First half summary (be sure to watch in “High Quality”):

Second half:

Mexico will next face Honduras on Wednesday, April 1, 2009. The match will be played in San Pedro Sula, Honduras.

The Mexican national team has already flown to Honduras in preparation of their match in San Pedro Sula, but Giovani dos Santos, Edgar Castillo, and veteran Ricardo Osorio will be watching the match from home.

Mexico’s soccer federation, known as FEMEXFUT, is reporting that Giovani dos Santos will miss the match due to an injury he suffered while playing for his club Ipswich Town. The injury to his groin muscle has not completely healed and despite vast improvements in his health, the he has failed to heal 100%. To prevent further injury, Sven Goran-Eriksson concluded that it would be best for Giovani to take the opportunity to return to England and work on his recovery.

Edgar Castillo is forced to miss the match against Honduras due to his misplacement of his travel documents. He has been unable to locate his passport and is unable to submit the necessary paperwork to have a new passport issued in time.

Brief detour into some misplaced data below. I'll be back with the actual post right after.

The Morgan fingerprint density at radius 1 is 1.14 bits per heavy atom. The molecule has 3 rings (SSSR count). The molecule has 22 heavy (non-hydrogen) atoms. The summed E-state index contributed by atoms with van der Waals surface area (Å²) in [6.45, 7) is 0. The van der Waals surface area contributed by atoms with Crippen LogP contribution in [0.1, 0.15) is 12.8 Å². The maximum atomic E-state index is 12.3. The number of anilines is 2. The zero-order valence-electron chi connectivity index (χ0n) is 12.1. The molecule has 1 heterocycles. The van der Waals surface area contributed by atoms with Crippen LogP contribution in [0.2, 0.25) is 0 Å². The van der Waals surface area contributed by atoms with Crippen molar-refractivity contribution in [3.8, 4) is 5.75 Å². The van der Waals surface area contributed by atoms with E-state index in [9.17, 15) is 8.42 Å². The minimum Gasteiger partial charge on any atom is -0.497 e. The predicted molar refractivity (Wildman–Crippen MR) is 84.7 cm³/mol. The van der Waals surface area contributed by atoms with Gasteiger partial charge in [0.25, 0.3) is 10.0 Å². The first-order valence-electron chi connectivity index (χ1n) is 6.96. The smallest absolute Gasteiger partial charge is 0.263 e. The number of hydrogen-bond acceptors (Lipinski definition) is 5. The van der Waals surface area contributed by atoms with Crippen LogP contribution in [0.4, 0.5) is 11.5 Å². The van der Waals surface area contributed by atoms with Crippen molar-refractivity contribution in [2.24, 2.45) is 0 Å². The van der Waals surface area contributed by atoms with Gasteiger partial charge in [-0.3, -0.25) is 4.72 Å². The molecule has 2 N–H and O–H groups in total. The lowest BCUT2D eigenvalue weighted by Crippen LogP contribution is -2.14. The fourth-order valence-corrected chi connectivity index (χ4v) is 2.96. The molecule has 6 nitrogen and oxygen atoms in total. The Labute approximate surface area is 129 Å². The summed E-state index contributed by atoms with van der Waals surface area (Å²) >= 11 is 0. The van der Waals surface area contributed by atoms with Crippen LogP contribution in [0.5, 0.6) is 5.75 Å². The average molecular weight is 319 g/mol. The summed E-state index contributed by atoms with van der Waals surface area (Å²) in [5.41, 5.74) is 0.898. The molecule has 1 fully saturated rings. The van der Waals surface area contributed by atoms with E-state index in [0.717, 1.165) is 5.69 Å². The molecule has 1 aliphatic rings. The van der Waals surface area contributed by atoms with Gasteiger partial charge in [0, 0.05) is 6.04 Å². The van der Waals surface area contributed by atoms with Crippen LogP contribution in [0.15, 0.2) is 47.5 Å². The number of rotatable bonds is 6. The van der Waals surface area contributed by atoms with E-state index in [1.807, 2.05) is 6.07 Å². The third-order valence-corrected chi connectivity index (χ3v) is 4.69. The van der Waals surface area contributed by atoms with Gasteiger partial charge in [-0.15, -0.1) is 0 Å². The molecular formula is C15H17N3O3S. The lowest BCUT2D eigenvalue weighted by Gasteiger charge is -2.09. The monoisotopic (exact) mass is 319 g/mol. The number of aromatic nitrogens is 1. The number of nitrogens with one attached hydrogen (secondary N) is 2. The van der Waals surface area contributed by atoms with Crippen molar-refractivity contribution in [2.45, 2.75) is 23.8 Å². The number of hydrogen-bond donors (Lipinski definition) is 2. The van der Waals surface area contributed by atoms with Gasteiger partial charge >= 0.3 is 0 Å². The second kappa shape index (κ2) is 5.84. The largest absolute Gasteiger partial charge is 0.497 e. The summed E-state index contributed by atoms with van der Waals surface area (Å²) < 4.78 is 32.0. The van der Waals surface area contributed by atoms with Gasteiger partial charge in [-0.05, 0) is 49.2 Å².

Ricardo Osorio came down with flu-like symptoms Sunday night and will stay in Mexico while he recovers from his unexpected illness. Sven-Goran Eriksson has stated that no new players will be called into the squad as a result of the team having plenty of depth already available. Both Carlos Salcido and Jonny Magallon are eligible to play during Wednesday’s match and will likely see minutes.

On Sven-Göran Eriksson:Sven-Goran Eriksson

It’s the dawn of a new era and Sven-Goran Eriksson is here to greet us.